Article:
On November 15, 1959, in the small town of Holcomb, Kansas, four members of the Clutter family were savagely murdered by blasts from a shotgun held a few inches from their faces. There was no apparent motive for the crime, and there were almost no clues. Five years, four months and... read more
This is the story of the fatal meeting of two criminals in prison. One of the men had worked for a Kansas farmer and his family and was sure the man had lots of money that the pair could get when they got out of jail. What follows is a devastating tale of horror when a robbery goes bad. The... read more
This is the story of the fatal meeting of two criminals in prison. One of the men had worked for a Kansas farmer and his family and was sure the man had lots of money that the pair could get when they got out of jail. What follows is a devastating tale of horror when a robbery goes bad. The story ends with the hanging of the two murderers and the weird feeling that chance played the major role in the crime - chance meeting, chance story, the combined chemistry of two men who would never have committed the murders if alone. This murderous tale will haunt the reader forever.
“"A mother is still the only one who can kiss a boo-boo and make it all well- explain that scientifically.”Barbara Smith
“"By the way, do you know what tomorrow is? Nancy Clutter's birthday. She would have been seventeen."”Dewey
“"Imagination, of course, can open any door- turn the key and let terror walk right in."”Garden City store proprietor
Imagination, of course, can open any door—turn the key and let terror walk right in.Highlighted by 166 Kindle customers
Nothing is more usual than to feel that others have shared in our failures, just as it is an ordinary reaction to forget those who have shared in our achievements.Highlighted by 113 Kindle customers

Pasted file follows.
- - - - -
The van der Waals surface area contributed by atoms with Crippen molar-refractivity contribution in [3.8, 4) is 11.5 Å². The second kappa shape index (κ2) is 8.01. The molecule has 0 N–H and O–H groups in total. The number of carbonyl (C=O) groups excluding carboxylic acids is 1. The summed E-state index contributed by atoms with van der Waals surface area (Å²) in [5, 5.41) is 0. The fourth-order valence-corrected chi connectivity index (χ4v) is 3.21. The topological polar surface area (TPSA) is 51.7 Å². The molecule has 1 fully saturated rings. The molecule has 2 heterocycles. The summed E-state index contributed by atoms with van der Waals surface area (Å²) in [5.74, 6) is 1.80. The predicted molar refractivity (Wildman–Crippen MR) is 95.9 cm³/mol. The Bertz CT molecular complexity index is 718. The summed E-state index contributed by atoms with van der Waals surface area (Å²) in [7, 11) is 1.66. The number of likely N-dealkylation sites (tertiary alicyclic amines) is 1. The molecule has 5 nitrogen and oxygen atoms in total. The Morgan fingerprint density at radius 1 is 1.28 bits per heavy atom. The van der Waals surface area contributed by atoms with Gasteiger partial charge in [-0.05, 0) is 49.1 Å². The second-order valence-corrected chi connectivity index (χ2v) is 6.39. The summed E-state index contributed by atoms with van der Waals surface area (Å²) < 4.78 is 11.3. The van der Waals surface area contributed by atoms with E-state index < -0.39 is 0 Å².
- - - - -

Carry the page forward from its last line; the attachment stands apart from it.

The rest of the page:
“What is life? It is the flash of a firefly in the night. It is a breath of a buffalo in the wintertime. It is as the little shadow that runs across the grass and loses itself in the sunset.”—Said by Chief Crowfoot, Blackfoot Indian Chief.Highlighted by 87 Kindle customers
“Take ye heed, watch and pray: for ye know not when the time is.”Highlighted by 78 Kindle customers
How was it possible that such effort, such plain virtue, could overnight be reduced to this smoke, thinning as it rose and was received by the big, annihilating sky?Highlighted by 77 Kindle customers
At the time not a soul in sleeping Holcomb heard them—four shotgun blasts that, all told, ended six human lives. But afterward the townspeople, theretofore sufficiently unfearful of each other to seldom trouble to lock their doors, found fantasy re-creating them over and again—those somber explosions that stimulated fires of mistrust in the glare of which many old neighbors viewed each other strangely, and as strangers.Highlighted by 74 Kindle customers
“Feeling wouldn’t run half so high if this had happened to anyone except the Clutters. Anyone less admired. Prosperous. Secure. But that family represented everything people hereabouts really value and respect, and that such a thing could happen to them—well, it’s like being told there is no God. It makes life seem pointless. I don’t think people are so much frightened as they are deeply depressed.”Highlighted by 68 Kindle customers
The village of Holcomb stands on the high wheat plains of western Kansas, a lonesome area that other Kansans call “out there.”Highlighted by 59 Kindle customers
It was the first payment on a forty-thousand-dollar policy that in the event of death by accidental means, paid double indemnity.Highlighted by 50 Kindle customers
Until one morning in mid-November of 1959, few Americans—in fact, few Kansans—had ever heard of Holcomb. Like the waters of the river, like the motorists on the highway, and like the yellow trains streaking down the Santa Fe tracks, drama, in the shape of exceptional happenings, had never stopped there.Highlighted by 48 Kindle customers
Homoerotic desire is just below the surface of the relationship between Dick and Perry, between Perry and Willie-Jay, and, more implicitly, in the meta-textual relationship of Truman Capote to his two subjects. Whether or not these attractions were overtly acknowledged or even consciously realized by their subjects (Capote thought it was likely that both men had repressed these feelings), they are a palpable subtext of the narrative and serve several functions.
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